Academic journal article The American Midland Naturalist

Veery Nest Sites in a Mid-Atlantic Piedmont Forest: Vegetative Physiognomy and Use of Alien Shrubs

Academic journal article The American Midland Naturalist

Veery Nest Sites in a Mid-Atlantic Piedmont Forest: Vegetative Physiognomy and Use of Alien Shrubs

Article excerpt

ABSTRACT.-Veery (Catharus fuscescens) nest sites were compared to unused sites in a Middle-Atlantic Piedmont forest to determine if nest placement was random or biased with respect to forest structure and alien vegetation. Thus far, available data shows alien plants have a detrimental or neutral effect on the ecology of forest birds; however, empirical data regarding the proximate influence of invasive alien shrubs on avian nest placement in North American forests is lacking. Nest sites were distributed non-randomly in relation to vegetation density and were characterized by dense foliage below 1.5 m with sparse overstory at 2.5 to 3 m. Sites occurred within moist forest in floodplains and on south- and east-facing slopes. All nest sites contained alien shrubs, and alien vegetation supported 84% of nests. Shrub diversity did not differ between nest sites and unused sites yet more alien shrub species were found at nest sites. The density of native shrub-layer foliage did not differ between the two treatments; however, the density of alien shrub foliage was greater at nest sites. In this forest there was no relationship between the density of alien vegetation and the density of native vegetation. These data suggest that alien shrubs have replaced native shrub species and exerted a largely additive effect on foliage density providing the proximate cues for nest placement. The high success rate (70%) of nests within sites used in analyses suggests that the alien shrubs providing these cues are not substantially elevating nest failure rates. Thus, some temperatebreeding Neotropical forest-interior birds may react positively to a change in forest structure resulting from the invasion of alien shrubs. Ecological release resulting from the increase in available nest sites created by alien shrubs may explain the recent regional spread of the Veery. Region-specific studies are needed to determine the forest breeding birds that are affected, either positively or negatively, by the altered spatial heterogeneity created by alien shrubs.

INTRODUCTION

Many investigators have shown that the vegetation used by forest birds as nest sites may differ significantly from that of surrounding vegetation (e.g., Martin and Roper, 1988; Sakai and Noon, 1991; Steele, 1993; Matsuoka et al., 1997). Because the vulnerability of a nest to predators and brood parasites may depend on surrounding vegetative physiognomy, natural selection should favor individuals that choose nest sites with vegetative characteristics that maximize productivity (Martin, 1988; Martin and Roper, 1988). These characteristics may provide an important cue in the assessment of habitat at larger spatial scales: forest patches with multiple nest sites may ensure against nest failure and dilute predation pressure (Martin, 1992; Jones and Robertson, 2001). Thus, the environmental variables that differ significantly between a group of nest sites and their associated random sites might reveal those characteristics that stimulate nest placement and positively influence fitness. Several studies concur with this assertion (e.g., Martin and Roper, 1988; Kelly, 1993; Wilson and Cooper, 1998).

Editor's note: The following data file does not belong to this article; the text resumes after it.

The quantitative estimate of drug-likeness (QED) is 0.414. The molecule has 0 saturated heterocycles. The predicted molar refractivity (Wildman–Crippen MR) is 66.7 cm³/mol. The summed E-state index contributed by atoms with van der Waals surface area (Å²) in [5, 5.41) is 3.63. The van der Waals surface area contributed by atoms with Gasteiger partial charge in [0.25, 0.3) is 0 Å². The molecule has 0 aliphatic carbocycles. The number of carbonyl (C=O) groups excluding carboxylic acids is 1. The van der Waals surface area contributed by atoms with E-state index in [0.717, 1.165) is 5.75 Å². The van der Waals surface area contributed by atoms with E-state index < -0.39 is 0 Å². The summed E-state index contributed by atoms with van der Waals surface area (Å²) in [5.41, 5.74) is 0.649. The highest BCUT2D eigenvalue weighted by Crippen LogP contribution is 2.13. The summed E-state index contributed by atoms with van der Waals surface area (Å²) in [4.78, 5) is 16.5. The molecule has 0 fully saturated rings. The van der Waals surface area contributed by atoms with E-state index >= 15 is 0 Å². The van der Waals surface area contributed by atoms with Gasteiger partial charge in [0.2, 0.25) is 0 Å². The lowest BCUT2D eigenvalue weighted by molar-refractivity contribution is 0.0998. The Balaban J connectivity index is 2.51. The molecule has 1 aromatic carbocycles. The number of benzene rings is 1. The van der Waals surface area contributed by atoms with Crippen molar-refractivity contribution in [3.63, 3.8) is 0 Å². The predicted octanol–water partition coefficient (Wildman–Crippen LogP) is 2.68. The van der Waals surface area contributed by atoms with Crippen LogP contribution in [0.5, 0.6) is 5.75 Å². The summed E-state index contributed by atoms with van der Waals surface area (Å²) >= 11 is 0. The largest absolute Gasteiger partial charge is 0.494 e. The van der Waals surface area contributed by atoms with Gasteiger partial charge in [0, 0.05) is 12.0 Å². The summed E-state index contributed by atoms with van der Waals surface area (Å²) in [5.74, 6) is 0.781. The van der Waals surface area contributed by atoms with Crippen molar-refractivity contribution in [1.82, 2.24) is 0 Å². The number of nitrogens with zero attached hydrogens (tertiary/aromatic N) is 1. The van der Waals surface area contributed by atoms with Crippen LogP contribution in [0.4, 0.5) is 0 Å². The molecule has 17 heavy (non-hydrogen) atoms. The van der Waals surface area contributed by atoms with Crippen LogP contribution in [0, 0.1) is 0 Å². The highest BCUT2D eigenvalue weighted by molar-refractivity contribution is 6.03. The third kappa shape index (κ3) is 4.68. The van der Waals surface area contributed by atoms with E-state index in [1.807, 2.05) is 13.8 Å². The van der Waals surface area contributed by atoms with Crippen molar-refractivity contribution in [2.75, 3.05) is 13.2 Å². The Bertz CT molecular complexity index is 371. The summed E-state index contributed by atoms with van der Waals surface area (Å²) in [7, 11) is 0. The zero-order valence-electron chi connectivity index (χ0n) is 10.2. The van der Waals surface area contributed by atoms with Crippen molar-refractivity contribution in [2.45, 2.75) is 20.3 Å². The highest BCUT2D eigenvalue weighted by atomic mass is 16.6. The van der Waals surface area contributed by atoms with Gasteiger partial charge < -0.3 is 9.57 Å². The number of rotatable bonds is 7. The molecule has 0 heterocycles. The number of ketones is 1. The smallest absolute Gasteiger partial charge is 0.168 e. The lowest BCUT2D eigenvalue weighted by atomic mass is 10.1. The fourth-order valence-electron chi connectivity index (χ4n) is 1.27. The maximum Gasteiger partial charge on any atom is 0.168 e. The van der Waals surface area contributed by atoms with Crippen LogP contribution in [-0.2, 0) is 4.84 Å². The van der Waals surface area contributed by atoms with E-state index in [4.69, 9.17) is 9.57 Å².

The Veery (Catharus fuscescens) is a declining, area-sensitive, forest-dependent, low shrub or ground-nesting thrush that has recently warranted international conservation attention (Saner and Droege, 1992; Herkert, 1995; Moskoff, 1995; Sauer et al., 2001; Remsen, 2001). This thrush typically occurs in younger and denser forest than sympatric congeners (Moskoff, 1995). Few studies have focused specifically on the habitat use of the Veery and none have investigated nest site use. However, many authors have reported the Veery to be associated with dense broadleaf vegetation often within riparian areas (Moskoff, 1995).

Prior to 1942 the Veery was an extremely rare breeder on the Middle-Atlantic Piedmont Physiographic Province of the District of Columbia, Maryland, Delaware, Pennsylvania and central New Jersey; only 19 breeding-season records are available from this province prior to 1942 (Heckscher, 2002). …

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